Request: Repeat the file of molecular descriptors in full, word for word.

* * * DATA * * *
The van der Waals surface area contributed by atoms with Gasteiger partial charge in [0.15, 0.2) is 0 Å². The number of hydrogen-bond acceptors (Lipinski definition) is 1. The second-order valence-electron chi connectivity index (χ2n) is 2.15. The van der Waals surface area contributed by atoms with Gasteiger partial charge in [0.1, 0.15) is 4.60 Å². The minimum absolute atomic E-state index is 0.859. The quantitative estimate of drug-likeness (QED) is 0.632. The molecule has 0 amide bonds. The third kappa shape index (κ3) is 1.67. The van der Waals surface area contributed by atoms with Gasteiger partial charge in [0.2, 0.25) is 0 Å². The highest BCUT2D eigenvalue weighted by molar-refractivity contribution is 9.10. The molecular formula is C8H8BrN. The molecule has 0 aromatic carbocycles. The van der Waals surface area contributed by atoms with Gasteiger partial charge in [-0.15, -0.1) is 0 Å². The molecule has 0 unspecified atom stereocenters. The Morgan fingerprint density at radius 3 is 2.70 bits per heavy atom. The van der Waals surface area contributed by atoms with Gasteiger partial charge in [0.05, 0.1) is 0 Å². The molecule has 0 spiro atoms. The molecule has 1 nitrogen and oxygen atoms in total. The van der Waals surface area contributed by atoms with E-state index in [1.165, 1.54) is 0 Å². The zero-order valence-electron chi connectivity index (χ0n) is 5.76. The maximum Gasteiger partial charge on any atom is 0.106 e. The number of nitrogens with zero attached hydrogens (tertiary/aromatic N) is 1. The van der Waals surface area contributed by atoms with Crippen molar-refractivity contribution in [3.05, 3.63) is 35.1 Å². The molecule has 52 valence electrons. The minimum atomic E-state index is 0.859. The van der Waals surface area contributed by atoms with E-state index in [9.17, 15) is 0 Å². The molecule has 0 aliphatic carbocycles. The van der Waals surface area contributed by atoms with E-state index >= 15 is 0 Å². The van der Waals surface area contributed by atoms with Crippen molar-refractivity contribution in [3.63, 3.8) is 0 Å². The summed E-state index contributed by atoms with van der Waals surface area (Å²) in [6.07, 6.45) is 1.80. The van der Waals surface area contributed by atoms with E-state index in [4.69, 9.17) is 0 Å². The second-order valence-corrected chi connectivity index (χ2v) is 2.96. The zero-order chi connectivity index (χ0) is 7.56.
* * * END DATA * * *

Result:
The van der Waals surface area contributed by atoms with Gasteiger partial charge in [0.15, 0.2) is 0 Å². The number of hydrogen-bond acceptors (Lipinski definition) is 1. The second-order valence-electron chi connectivity index (χ2n) is 2.15. The van der Waals surface area contributed by atoms with Gasteiger partial charge in [0.1, 0.15) is 4.60 Å². The minimum absolute atomic E-state index is 0.859. The quantitative estimate of drug-likeness (QED) is 0.632. The molecule has 0 amide bonds. The third kappa shape index (κ3) is 1.67. The van der Waals surface area contributed by atoms with Gasteiger partial charge in [0.2, 0.25) is 0 Å². The highest BCUT2D eigenvalue weighted by molar-refractivity contribution is 9.10. The molecular formula is C8H8BrN. The molecule has 0 aromatic carbocycles. The van der Waals surface area contributed by atoms with Gasteiger partial charge in [-0.15, -0.1) is 0 Å². The molecule has 0 unspecified atom stereocenters. The Morgan fingerprint density at radius 3 is 2.70 bits per heavy atom. The van der Waals surface area contributed by atoms with Gasteiger partial charge in [0.05, 0.1) is 0 Å². The molecule has 0 spiro atoms. The molecule has 1 nitrogen and oxygen atoms in total. The van der Waals surface area contributed by atoms with E-state index in [1.165, 1.54) is 0 Å². The zero-order valence-electron chi connectivity index (χ0n) is 5.76. The maximum Gasteiger partial charge on any atom is 0.106 e. The number of nitrogens with zero attached hydrogens (tertiary/aromatic N) is 1. The van der Waals surface area contributed by atoms with Crippen molar-refractivity contribution in [3.05, 3.63) is 35.1 Å². The molecule has 52 valence electrons. The minimum atomic E-state index is 0.859. The van der Waals surface area contributed by atoms with E-state index in [9.17, 15) is 0 Å². The molecule has 0 aliphatic carbocycles. The van der Waals surface area contributed by atoms with E-state index >= 15 is 0 Å². The van der Waals surface area contributed by atoms with Crippen molar-refractivity contribution in [3.63, 3.8) is 0 Å². The summed E-state index contributed by atoms with van der Waals surface area (Å²) in [6.07, 6.45) is 1.80. The van der Waals surface area contributed by atoms with E-state index in [4.69, 9.17) is 0 Å². The second-order valence-corrected chi connectivity index (χ2v) is 2.96. The zero-order chi connectivity index (χ0) is 7.56.